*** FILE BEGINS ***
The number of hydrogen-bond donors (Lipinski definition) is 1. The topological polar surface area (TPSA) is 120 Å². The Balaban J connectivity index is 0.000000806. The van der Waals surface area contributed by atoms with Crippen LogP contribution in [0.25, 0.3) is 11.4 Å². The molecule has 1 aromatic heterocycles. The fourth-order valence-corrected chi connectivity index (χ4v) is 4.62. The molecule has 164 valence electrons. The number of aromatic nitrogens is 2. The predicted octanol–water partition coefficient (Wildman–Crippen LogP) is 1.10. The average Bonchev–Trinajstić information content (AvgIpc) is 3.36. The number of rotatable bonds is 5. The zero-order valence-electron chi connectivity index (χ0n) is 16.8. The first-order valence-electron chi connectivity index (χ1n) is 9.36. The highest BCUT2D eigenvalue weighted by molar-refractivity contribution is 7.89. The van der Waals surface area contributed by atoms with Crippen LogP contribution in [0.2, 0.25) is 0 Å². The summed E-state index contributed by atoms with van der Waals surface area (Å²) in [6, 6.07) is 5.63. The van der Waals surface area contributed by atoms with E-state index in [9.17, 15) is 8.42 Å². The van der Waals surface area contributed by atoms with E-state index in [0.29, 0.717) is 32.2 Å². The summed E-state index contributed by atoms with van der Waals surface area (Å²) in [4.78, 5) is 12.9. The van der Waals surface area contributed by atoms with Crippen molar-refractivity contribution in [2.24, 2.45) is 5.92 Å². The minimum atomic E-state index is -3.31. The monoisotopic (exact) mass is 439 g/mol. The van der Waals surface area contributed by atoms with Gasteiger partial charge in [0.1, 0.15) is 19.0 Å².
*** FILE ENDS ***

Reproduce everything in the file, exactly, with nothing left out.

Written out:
The number of hydrogen-bond donors (Lipinski definition) is 1. The topological polar surface area (TPSA) is 120 Å². The Balaban J connectivity index is 0.000000806. The van der Waals surface area contributed by atoms with Crippen LogP contribution in [0.25, 0.3) is 11.4 Å². The molecule has 1 aromatic heterocycles. The fourth-order valence-corrected chi connectivity index (χ4v) is 4.62. The molecule has 164 valence electrons. The number of aromatic nitrogens is 2. The predicted octanol–water partition coefficient (Wildman–Crippen LogP) is 1.10. The average Bonchev–Trinajstić information content (AvgIpc) is 3.36. The number of rotatable bonds is 5. The zero-order valence-electron chi connectivity index (χ0n) is 16.8. The first-order valence-electron chi connectivity index (χ1n) is 9.36. The highest BCUT2D eigenvalue weighted by molar-refractivity contribution is 7.89. The van der Waals surface area contributed by atoms with Crippen LogP contribution in [0.2, 0.25) is 0 Å². The summed E-state index contributed by atoms with van der Waals surface area (Å²) in [6, 6.07) is 5.63. The van der Waals surface area contributed by atoms with E-state index in [9.17, 15) is 8.42 Å². The van der Waals surface area contributed by atoms with E-state index in [0.29, 0.717) is 32.2 Å². The summed E-state index contributed by atoms with van der Waals surface area (Å²) in [4.78, 5) is 12.9. The van der Waals surface area contributed by atoms with Crippen molar-refractivity contribution in [2.24, 2.45) is 5.92 Å². The minimum atomic E-state index is -3.31. The monoisotopic (exact) mass is 439 g/mol. The van der Waals surface area contributed by atoms with Gasteiger partial charge in [0.1, 0.15) is 19.0 Å².